I enjoyed my conversations with Rita, which were tinged with nostalgia for both of us. We’ve kept each other company at tournaments on and off for over six years, both locally at the Boca Raton Chess Club and at national events. Chris is (unbelievably!) in the midst of submitting college applications, and while he obviously still loves chess, he doesn’t plan to attend a chess college or necessarily play on a college chess team. Rita compared Chris’s chess journey to that of GM Ray Robson’s, a fellow Floridian who was Chris’s major competition back in the days when Ray was a fixture in the scholastic tournament circuit. While Ray‘s path has launched him into the ranks of chess superstardom and into a university with an impressively strong chess team, Chris, even with multiple national titles under his belt, has veered in a direction where the strength of the chess program figures only slightly (if at all) in his post-secondary academic decision.
Rita also mentioned that they were following Ray’s games in the Chess Olympiad. Coincidentally, the Olympiad was on my mind was well. CLO editor Jennifer Shahade originally asked me to report from the Florida state tournament if Nicky was attending – though she pointed out that enthusiasm over the Chess Olympiad might overshadow Labor Day Madness coverage. When I told Jennifer that Nicky had decided to tackle the US Masters in lieu of the state tournament, I added that I’d been thinking about the Olympiad from my own perspective: how the Masters is a huge tournament for Nicky – expanding his scope beyond the world of regional and scholastic tournaments – yet it pales in comparison to the excitement and challenge of the concurrent Olympiad. Still, I see a common thread: while I can’t begin to imagine the emotional impact of representing the country on an international stage or liken it to any experience Nicky and I have shared, I’m positive the same sense of wonder must belong to young players (and even more, to their parents!) at each new juncture and every new level of play.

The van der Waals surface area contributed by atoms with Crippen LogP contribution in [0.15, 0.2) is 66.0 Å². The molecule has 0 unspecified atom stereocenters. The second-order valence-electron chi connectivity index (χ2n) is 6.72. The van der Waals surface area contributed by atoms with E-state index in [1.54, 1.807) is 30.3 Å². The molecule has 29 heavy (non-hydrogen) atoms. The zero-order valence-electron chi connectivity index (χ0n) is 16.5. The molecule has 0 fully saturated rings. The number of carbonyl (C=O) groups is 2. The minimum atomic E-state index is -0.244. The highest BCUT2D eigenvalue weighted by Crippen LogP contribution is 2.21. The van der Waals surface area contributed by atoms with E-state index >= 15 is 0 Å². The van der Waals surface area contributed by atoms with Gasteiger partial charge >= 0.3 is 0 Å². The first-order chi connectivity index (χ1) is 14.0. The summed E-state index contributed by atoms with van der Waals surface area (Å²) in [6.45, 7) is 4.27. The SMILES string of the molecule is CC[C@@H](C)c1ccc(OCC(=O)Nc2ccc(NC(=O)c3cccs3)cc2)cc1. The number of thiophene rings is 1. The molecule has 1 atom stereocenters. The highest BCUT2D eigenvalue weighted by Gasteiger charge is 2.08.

I took to heart (a little) Chess Journalist of the Year Mike Klein’s recent observations that good chess reporting focuses more on the games and players and less on the venue and the lighting; however, as a non-chess playing chess parent, I deliberately steer away from in-depth chess talk and keep my point of view personal – which usually translates into some sort of venue chat (sleeping arrangements, tournament accommodations, availability of healthy and inexpensive food, access to non-chess diversions such as places to walk, etc. are important to a parent).
So I cannot resist a shout-out to the very pleasant and extremely accommodating folks at Embassy Suites. Airport hotels have the advantage of being convenient to the airport, which often gives them the disadvantage of being inconvenient to everything else if you don’t have a car. Embassy Suites’ convenient/inconvenient location was no exception; however, they graciously made their shuttle available at all times and for any reason, from running me to the grocery store to stock our room with drinks and snacks, to an “emergency” Office Depot run for the notebook paper and index cards that Nicky forgot to pack with his homework, and, post-tournament, to a real, sit down, all-you-can-eat pasta dinner.
Both Nicky and I were sad to see the tournament come to an end. He truly enjoyed being tested and challenged in every match, and the relaxed pace in between games gave him time to rest, study, watch some sports, and sleep. Although the tournament didn’t affect his rating at all (he netted one rating point!), the experience itself was invaluable, and you can bet this is only the beginning of his appearance at tournaments such as these.
Also see Todd Andrews report on the US Masters in our first wrap-up of Labor Day tournaments across the country.